Big Brother on Campus

Author: Linda Hupp
With his eye on the prize of a master's degree in civil engineering, Daniel Salazar plans on making a difference in the world he lives in.

At first glance, you might think that Daniel Salazar (BSCE ’07), staff resident of Cary Quad, is just another grad student making his way through one of the most famous residence halls of Purdue. But you’d be wrong. Salazar’s world view resonates far out from these hallowed halls, where he dreams of a world of engineers helping those less fortunate in a global economy.

Born in New York City to Colombian parents, Salazar brings an international perspective to almost everything he does. His father’s job took the family from the Big Apple to Colombia before Salazar turned 8, so the banker’s eldest son continued his education in South America through the age of 18. “I hold two passports, have worked in the U.S. and Colombia, and have even voted for presidents in each country,” Salazar says. “I feel fortunate that I happened to have been born in America and experienced both cultures.”

Always interested in bridges, architecture, and how things are built, Salazar sought out the best schools internationally to further his education. This research led to his discovery of the outstanding reputation of Purdue’s School of Civil Engineering. With a Purdue bachelor’s degree in hand, he now expects to earn his MSCE in May 2009. True to his first engineering love, Salazar has an emphasis in structural design.

Daniel Salazar and little brothers Aaron (above) and Timmy (right).

But it’s not all structures and designs for this civil engineering student. Salazar is interested in the structure of a good family life as well. Perhaps missing his two little brothers back home, Salazar found fun and fulfillment through the Big Brothers/Big Sisters Program of Wabash Valley. Since 2005, Salazar has been paired with two “little brothers”: boys now 12 and 7. “I have always had a great rapport with kids,” Salazar says. “It probably comes from spending so much time with my own younger brothers.”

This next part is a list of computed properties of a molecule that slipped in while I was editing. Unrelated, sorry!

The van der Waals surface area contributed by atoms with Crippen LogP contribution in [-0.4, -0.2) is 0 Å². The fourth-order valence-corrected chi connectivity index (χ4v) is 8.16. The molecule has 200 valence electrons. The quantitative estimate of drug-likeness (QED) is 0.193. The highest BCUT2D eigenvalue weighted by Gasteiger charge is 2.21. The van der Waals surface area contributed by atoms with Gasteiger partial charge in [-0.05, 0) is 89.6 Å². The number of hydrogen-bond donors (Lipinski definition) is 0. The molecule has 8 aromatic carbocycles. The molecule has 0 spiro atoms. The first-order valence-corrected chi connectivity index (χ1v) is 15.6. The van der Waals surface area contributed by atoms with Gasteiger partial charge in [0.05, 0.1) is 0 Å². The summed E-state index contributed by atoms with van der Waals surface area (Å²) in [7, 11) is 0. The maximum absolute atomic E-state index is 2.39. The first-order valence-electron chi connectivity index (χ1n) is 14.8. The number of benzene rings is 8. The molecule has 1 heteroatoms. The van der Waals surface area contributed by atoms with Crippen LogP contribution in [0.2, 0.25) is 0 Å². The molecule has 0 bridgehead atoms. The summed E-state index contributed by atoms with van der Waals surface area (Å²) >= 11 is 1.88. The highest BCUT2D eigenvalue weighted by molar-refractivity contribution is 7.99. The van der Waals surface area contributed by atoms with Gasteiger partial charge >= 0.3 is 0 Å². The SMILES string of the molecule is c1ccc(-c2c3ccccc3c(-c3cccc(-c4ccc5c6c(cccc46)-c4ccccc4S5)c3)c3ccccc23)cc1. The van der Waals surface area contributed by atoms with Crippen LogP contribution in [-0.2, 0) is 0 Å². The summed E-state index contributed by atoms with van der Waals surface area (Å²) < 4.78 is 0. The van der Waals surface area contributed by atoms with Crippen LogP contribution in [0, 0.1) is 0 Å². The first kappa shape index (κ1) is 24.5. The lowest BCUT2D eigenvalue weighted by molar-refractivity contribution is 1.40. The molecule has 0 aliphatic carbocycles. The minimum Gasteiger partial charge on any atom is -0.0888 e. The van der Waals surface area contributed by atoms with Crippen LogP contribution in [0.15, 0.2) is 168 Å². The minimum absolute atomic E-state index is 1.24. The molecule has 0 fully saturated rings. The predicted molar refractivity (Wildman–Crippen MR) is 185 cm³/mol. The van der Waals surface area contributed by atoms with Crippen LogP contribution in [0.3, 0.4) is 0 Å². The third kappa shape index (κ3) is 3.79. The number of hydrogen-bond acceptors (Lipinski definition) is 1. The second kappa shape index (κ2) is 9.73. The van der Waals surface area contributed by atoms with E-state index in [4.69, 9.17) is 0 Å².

And beyond the rapport and friendship Salazar can offer, he knows his “tangible impact on the individual and the community” keeps him involved in the Big Brother Program. “It’s being a constant that’s important,” he says. “It’s a constant support system, much like parenting."

As he looks toward his professional and personal future, Salazar hopes to maintain that impact on both individuals and community. This summer, he’s working for CH2M Hill, a Denver-based engineering consulting company he could see himself joining full time after graduation. It’s the scope of the company’s projects that intrigues Salazar the most. “Although headquartered in Colorado, CH2M Hill sends out their engineers wherever they’re needed globally,” Salazar says. He likens the CH2M philosophy to the “Doctors Without Borders” program.

CH2M’s projects could range from the design and implementation of a clean-water well to the development of a much-needed bridge benefiting the infrastructure of an entire community and much beyond. And the company’s commitment to bettering humanity through engineering appeals to the likeminded Salazar. To engineer a better way. To make a difference in the world. To impact a single life in a positive way. These are the motivations of a global-thinking graduate student determined to leave his mark on the world. So goes the path of Daniel Salazar, a big brother on a mission.